The best I ever been able to come up with when answering that same question is that with the Japanese already proving dedicated enough to use kamikaze tactics, the US felt they might not respond to a mere demonstration, instead opting to show they had the balls to actually use the bomb — and twice.

I do know why the second bomb was dropped — common thinking was that any country had only enough resources to build and drop one bomb, and with our trump card played, we wouldn’t be in as good a negotiating position. By dropping two, we were bluffing that we could keep up the bombing until there was nothing left of Japan to negotiate with.



On 21 April 2004 (07:15 AM),
Jeff said:

I’m not JD, but I would like to address some of dowingba’s comment.

can you prove to me that it was some personal vendetta?

No WMD’s, no evidence of terrorist cells (before we got there, anyway), just finishing what his Daddy started. To go in with only the support of a few allies is pretty much a personal vendetta.

The US government welcomed Sadam into power in the early ’80s and turned a blind eye while he killed thousands of his own people. It was only after Sadam realized that the US had been supporting both Iraq and Iran during their war that he turned on us (can you really blame him?). Bush Sr. thought he would just go back to being a good puppet dictatorship, but 10 years later he was still a bit of a thorn in Bush Jr’s side – thus the Bush empire rolls on.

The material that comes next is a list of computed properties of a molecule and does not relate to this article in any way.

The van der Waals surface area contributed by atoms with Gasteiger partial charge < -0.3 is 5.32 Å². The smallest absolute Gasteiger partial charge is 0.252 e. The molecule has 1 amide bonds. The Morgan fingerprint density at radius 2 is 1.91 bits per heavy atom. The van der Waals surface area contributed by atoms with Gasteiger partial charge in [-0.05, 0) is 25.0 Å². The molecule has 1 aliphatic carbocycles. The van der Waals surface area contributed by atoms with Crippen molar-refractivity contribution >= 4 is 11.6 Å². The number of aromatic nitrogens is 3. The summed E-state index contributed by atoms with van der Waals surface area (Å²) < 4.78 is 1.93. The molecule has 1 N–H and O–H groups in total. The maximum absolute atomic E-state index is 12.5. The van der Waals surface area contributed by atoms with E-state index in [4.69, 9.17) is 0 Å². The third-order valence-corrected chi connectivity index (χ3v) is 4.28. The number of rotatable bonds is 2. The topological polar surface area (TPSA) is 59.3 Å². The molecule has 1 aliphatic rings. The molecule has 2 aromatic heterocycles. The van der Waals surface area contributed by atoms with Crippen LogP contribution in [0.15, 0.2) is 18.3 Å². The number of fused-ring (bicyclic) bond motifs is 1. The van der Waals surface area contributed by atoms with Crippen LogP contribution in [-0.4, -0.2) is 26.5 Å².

The Bush administration (and allies) are trying to end terrorism (or at least, snuff it out as a major problem on the world stage), not just react violently to 9/11 attacks.

You cannot end terrorism by doing the very thing that caused terrorism in the first place. Iraq was not a terrorist threat before we got there, but it sure is now. If we really want to end the threat of terrorism, we need to quit shoving our version of freedom down every other nations’ throats.

They took care of Afghanistan, and are working on Al Queda.

Took care of? “Still taking care of” is more appropriate. Look beyond the US approved mass media.

They are taking care of Iraq as we speak.

That is a matter of opinion. They may have eliminated most of Sadam’s loyalists, but they have opened up a whole new can of worms with the Shiites. This is going to take years to resolve.

Other countries in the region have offered to disarm as a result. Iraq is a pretty major player in the Middle-east, if you haven’t noticed. They are one of the most advanced, powerful and influential Middle-eastern states.

Why do we need other countries to disarm? Any nation should have the right to defend itself with conventional weapons.

Do you really not see the benefit in converting them from a violent, war-mongering dictatorship into a (more) peaceful democracy?

Yes, there is a huge benefit. Oh… you weren’t talking about getting rid of the Bush administration.